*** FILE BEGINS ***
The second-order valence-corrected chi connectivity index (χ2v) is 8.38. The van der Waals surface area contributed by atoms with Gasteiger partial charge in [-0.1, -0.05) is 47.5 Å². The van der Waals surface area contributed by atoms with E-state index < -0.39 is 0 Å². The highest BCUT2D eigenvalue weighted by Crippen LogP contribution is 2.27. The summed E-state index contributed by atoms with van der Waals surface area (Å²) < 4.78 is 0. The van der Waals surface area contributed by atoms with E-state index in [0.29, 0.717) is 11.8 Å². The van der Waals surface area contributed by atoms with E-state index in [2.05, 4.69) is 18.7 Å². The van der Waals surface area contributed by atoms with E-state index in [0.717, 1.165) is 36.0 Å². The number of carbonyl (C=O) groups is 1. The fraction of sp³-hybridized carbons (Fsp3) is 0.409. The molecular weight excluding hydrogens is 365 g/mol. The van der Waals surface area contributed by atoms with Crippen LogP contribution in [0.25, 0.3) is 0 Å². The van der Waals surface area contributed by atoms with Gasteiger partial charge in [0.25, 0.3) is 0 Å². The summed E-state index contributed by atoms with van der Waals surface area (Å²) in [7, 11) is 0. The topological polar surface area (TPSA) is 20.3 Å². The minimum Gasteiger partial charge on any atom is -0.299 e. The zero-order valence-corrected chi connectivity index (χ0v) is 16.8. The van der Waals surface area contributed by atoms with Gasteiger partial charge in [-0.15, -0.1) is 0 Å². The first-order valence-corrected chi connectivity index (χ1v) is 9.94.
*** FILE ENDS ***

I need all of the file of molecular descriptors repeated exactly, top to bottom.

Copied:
The second-order valence-corrected chi connectivity index (χ2v) is 8.38. The van der Waals surface area contributed by atoms with Gasteiger partial charge in [-0.1, -0.05) is 47.5 Å². The van der Waals surface area contributed by atoms with E-state index < -0.39 is 0 Å². The highest BCUT2D eigenvalue weighted by Crippen LogP contribution is 2.27. The summed E-state index contributed by atoms with van der Waals surface area (Å²) < 4.78 is 0. The van der Waals surface area contributed by atoms with E-state index in [0.29, 0.717) is 11.8 Å². The van der Waals surface area contributed by atoms with E-state index in [2.05, 4.69) is 18.7 Å². The van der Waals surface area contributed by atoms with E-state index in [0.717, 1.165) is 36.0 Å². The number of carbonyl (C=O) groups is 1. The fraction of sp³-hybridized carbons (Fsp3) is 0.409. The molecular weight excluding hydrogens is 365 g/mol. The van der Waals surface area contributed by atoms with Crippen LogP contribution in [0.25, 0.3) is 0 Å². The van der Waals surface area contributed by atoms with Gasteiger partial charge in [0.25, 0.3) is 0 Å². The summed E-state index contributed by atoms with van der Waals surface area (Å²) in [7, 11) is 0. The topological polar surface area (TPSA) is 20.3 Å². The minimum Gasteiger partial charge on any atom is -0.299 e. The zero-order valence-corrected chi connectivity index (χ0v) is 16.8. The van der Waals surface area contributed by atoms with Gasteiger partial charge in [-0.15, -0.1) is 0 Å². The first-order valence-corrected chi connectivity index (χ1v) is 9.94.